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Drowning By Numbers
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- Is Discontinued By Manufacturer : Nee
- Taal : Engels
- Afmetingen pakket : 18.03 x 13.76 x 1.48 cm; 83.16 gram
- Regisseur : Peter Greenaway
- Uitvoeringstijd : 1 uur en 53 minuten
- Acteurs : Bernard Hill, Joan Plowright, Juliet Stevenson, Joely Richardson, Jason Edwards
- Ondertitels: : Engels
- Taal : Engels (Dolby Digital 2.0)
- Studio : Mediumrare
- Producenten : Kees Kasander, Denis Wigman
- ASIN : B00TZ0KBP0
- Land van herkomst : Verenigd Koninkrijk
- Schrijvers : Peter Greenaway
- Aantal disks : 2
- Plaats in bestsellerlijst: #6,263 in Films & tv (Top 100 in bekijkenFilms & tv)
- #5,657 in Films (Films & tv)
In this intriguing drama with dark comedic moments from director Peter Greenaway, three generations of unhappy English wives-each named Cissie Colpitts-do away with their respective husbands by drowning them. The deaths bring the women into contact with the local coroner, and a series of stylized, erotic, and dangerous games follows. Joan Plowright, Juliet Stevenson, Joely Richardson, and Bernard Hill star. 119 min. Widescreen (Enhanced); Soundtrack: English. Region Free
Beste recensies uit andere landen
Exquisite Sacha Vierny visuals, post modern music by Michael Nyman, courtesy of Wolfgang Amadeus Mozart.
A trio of grand female actors, Steveson, Richardson (Joley ot Miranda) and Ploughwright, wondering at what she has agreed to participate in.
The English, mainly male, preoccupation with collecting, cataloguing and games.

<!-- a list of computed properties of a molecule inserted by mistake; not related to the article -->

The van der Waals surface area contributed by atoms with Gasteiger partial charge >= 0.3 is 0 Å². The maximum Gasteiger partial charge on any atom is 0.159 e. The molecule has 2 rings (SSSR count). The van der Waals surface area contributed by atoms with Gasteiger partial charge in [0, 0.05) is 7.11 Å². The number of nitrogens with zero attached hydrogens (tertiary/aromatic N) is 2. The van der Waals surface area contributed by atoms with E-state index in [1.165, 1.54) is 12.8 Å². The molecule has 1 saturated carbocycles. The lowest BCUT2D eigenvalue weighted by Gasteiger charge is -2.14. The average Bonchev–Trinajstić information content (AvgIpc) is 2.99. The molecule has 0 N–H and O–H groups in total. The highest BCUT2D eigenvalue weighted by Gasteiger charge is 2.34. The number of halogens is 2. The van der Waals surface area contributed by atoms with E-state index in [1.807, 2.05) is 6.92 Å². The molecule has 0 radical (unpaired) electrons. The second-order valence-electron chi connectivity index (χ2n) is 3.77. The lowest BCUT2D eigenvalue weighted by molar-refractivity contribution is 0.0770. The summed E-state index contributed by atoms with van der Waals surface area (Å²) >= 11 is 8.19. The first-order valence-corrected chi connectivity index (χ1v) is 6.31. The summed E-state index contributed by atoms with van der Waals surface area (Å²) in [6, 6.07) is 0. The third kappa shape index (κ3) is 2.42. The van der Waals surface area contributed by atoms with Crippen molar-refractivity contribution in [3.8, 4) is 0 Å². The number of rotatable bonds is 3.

Greenaway, ever the helpful curator, offers a tour guide for the uninitiated and possibly phobic which is a informative Coles Notes to understanding and appreciation and is, rarely, a really useful extra.
Together with Kate Bush's songs, 'England, My Lionheart' and Powell ad Pressburger's 'A Canterbury Tale', it tells the interested foreigner everything you ever wanted to know about the English but were afraid to ask.
It strongly reminded me of Alain Resnais's Providence, made a decade earlier and of course written by an Englishman, David Mercer, and peopled by English actors, .Warner, Bogarde and Gielgud. Knowing how much Greenaway appreciated Resnais, even conscripting his cameraman, I wonder if it was a conscious influence and hommage.
I have mixed feelings about Greenaway but I am grateful that he exists in the often philistine British film industry, a world away from the social realist, leftist pamphleteer Loach and, to a lesser extent Leigh, that against all the odds occasionally produces off beat talents like Michael Powell, Nicholas Roeg and even, especially early, Ken Russell.
Peter Greenaway trained as a painter and injects a painter’s vision throughout the film’s 114 minute running time. He doesn’t present the story in the manner of other filmmakers – as illustrated text, with an obvious beginning, a centre and an end – but declared cinema as an art form perfectly suited (in his case, at least) as a painter’s medium. So he creates pastoral images alongside keeping the imagination of his audience working with puzzles and games in a tale that concentrates upon two universal subjects, sex and death.
As anyone aware of Peter Greenaway’s work, this is not mainstream cinema. It is unique and, with his other films, best absorbed – and more rewarding – with several viewings.